What’s the Difference Between Chaos and Freedom?
At this point, it requires a mental effort to commit to a piece of Marvel content. The problem is that I know exactly what it’s going to be: a frothy comedy with some ugly CGI action sequences. WandaVision had its moments, but totally wimped out on following its internal logic to an honest conclusion. For a long time, every time a Marvel narrative has approached moral seriousness, it has veered skittishly back into irony, burying sincerity beneath a stream of sitcom joking.
Could Loki be the exception to the rule? As the story has developed, it has drifted worryingly into the same old Marvel tropes. But what a beginning! The premiere felt like a shot in the arm for the aging MCU—punchy, ambitious, smart, and patient. It even attempts to ask big questions about free will. It’s a lot of fun; it’s smart; it’s unpredictable. It’s … Marvel? It doesn’t feel like it!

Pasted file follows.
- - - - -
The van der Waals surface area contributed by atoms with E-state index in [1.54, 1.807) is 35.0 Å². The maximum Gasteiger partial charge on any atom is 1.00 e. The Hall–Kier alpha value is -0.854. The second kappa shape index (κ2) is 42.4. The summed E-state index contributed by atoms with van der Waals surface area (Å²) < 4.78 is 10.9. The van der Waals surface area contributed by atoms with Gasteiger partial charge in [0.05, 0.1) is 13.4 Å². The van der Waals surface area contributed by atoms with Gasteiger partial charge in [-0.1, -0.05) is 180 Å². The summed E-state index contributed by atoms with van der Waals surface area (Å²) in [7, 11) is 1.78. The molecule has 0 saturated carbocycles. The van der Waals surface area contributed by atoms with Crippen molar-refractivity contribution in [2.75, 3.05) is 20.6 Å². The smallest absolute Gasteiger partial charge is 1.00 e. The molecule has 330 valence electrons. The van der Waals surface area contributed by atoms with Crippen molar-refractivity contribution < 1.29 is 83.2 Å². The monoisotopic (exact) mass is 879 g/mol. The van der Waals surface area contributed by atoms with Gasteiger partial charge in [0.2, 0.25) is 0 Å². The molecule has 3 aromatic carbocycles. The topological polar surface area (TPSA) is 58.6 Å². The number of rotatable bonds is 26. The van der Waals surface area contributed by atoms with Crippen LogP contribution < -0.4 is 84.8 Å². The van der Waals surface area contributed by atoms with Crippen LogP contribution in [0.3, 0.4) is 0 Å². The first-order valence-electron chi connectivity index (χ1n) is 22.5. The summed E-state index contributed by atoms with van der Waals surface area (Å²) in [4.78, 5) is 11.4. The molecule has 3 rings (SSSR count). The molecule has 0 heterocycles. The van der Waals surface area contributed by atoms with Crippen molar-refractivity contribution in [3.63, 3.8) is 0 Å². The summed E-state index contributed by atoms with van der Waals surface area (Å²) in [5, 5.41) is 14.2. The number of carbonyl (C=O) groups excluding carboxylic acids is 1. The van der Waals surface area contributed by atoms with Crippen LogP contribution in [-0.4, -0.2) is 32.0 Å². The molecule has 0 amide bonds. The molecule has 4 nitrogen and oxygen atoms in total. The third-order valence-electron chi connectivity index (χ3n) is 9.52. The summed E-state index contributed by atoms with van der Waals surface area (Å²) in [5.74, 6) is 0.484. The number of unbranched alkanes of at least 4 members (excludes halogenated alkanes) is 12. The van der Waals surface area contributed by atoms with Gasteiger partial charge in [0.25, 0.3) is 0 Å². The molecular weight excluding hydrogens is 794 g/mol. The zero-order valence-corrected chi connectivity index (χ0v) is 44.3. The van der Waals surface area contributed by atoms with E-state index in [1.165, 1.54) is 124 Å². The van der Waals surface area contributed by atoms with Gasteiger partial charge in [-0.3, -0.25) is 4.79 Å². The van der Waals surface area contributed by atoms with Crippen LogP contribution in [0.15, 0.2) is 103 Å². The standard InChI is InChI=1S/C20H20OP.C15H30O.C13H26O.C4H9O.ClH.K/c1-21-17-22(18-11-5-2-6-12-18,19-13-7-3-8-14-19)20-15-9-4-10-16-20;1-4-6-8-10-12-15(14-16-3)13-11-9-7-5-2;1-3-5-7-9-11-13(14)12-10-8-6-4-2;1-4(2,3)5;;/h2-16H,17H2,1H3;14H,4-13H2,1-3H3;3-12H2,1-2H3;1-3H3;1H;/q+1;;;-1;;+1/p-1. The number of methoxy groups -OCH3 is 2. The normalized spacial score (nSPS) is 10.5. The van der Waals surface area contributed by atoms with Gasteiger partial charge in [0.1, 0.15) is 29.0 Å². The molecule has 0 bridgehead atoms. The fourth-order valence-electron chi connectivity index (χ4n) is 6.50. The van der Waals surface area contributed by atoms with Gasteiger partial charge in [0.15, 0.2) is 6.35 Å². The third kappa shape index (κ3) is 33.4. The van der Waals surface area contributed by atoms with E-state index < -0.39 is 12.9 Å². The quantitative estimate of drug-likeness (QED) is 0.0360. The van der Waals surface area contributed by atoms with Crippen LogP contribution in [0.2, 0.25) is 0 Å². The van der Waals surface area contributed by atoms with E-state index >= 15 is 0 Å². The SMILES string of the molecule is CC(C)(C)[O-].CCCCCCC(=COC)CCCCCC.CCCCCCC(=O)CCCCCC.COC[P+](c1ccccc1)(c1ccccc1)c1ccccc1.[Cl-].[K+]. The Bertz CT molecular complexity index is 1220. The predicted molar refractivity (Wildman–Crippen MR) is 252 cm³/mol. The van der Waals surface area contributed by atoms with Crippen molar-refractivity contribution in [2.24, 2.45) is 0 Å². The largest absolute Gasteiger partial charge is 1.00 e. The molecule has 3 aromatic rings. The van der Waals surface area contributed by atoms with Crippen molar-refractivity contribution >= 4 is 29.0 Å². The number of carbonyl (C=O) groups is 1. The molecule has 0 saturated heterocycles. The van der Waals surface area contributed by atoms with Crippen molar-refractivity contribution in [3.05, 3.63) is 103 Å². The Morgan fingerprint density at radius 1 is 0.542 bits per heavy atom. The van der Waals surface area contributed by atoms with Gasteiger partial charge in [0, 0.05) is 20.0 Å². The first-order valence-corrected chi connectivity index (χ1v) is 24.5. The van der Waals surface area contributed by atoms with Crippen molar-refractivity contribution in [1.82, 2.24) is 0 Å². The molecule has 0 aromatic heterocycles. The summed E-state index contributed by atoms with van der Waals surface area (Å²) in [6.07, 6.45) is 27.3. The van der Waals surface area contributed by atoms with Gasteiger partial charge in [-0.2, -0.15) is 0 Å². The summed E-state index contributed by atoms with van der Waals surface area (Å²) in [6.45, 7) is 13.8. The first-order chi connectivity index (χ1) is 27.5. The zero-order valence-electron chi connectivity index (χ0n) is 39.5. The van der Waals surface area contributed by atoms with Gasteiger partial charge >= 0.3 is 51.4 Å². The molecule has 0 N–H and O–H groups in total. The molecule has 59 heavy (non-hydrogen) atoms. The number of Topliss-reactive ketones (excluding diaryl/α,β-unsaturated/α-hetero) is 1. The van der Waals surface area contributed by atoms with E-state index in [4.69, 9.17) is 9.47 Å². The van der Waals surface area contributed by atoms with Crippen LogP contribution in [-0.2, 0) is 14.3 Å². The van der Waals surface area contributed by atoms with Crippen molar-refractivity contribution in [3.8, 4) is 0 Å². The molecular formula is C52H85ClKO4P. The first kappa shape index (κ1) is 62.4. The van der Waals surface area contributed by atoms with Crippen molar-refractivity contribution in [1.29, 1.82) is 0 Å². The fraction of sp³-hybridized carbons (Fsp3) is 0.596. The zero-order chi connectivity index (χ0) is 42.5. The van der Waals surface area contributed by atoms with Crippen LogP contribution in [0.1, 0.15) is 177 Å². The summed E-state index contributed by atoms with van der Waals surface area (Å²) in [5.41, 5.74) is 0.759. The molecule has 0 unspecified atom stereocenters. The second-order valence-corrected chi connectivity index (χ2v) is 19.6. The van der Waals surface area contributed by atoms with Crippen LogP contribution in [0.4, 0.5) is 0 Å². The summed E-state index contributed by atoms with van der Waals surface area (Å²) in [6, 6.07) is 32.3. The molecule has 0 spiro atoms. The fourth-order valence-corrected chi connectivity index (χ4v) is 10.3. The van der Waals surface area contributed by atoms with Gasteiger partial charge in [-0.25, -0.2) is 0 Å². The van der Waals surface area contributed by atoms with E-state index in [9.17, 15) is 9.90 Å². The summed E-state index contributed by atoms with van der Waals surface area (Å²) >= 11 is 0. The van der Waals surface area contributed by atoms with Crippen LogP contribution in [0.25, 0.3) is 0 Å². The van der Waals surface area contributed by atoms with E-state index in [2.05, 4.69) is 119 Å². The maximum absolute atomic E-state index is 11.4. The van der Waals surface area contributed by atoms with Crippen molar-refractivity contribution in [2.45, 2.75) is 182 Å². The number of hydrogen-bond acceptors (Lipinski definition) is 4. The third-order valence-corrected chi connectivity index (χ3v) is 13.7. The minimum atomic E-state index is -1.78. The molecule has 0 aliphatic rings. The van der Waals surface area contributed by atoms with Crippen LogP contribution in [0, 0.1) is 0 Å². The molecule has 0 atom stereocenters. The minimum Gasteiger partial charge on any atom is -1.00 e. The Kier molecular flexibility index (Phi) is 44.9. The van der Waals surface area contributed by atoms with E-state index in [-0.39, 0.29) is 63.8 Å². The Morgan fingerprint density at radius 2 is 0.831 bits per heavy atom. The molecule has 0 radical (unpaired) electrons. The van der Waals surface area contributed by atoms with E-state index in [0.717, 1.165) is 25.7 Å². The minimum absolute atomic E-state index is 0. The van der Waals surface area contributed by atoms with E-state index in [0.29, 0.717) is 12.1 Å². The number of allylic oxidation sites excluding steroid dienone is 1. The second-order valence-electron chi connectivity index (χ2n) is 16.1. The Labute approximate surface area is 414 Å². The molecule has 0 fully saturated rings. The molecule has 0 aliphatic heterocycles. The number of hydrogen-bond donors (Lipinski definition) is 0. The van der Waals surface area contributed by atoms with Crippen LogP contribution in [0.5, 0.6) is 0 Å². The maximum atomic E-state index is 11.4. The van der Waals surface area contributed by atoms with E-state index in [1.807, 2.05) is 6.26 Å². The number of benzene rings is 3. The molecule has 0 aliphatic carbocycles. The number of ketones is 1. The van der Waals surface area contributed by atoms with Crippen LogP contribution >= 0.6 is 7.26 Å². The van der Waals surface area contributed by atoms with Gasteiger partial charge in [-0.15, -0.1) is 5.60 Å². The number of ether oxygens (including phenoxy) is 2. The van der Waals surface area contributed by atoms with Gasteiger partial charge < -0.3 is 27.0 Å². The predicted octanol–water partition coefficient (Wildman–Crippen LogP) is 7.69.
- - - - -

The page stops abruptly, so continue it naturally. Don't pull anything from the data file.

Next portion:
Free will and choice are very relevant questions for Loki, Norse “god” of mischief, who, as the Big Bad in 2012’s The Avengers, strutted about pompously explaining to crowds that “the unspoken truth of humanity [is] that you crave subjugation. The bright lure of freedom diminishes your life’s joy in a mad scramble for power, for identity. You were made to be ruled. In the end, you will always kneel.”
Looking back at that Avengers speech on freedom, a character in Loki makes the point that those who rail against freedom are always those who consider themselves the superiors—the only ones who are truly free. “Freedom is an illusion,” is the text; “except for me” is the subtext. Loki thinks no one is free but himself, and he is … a god.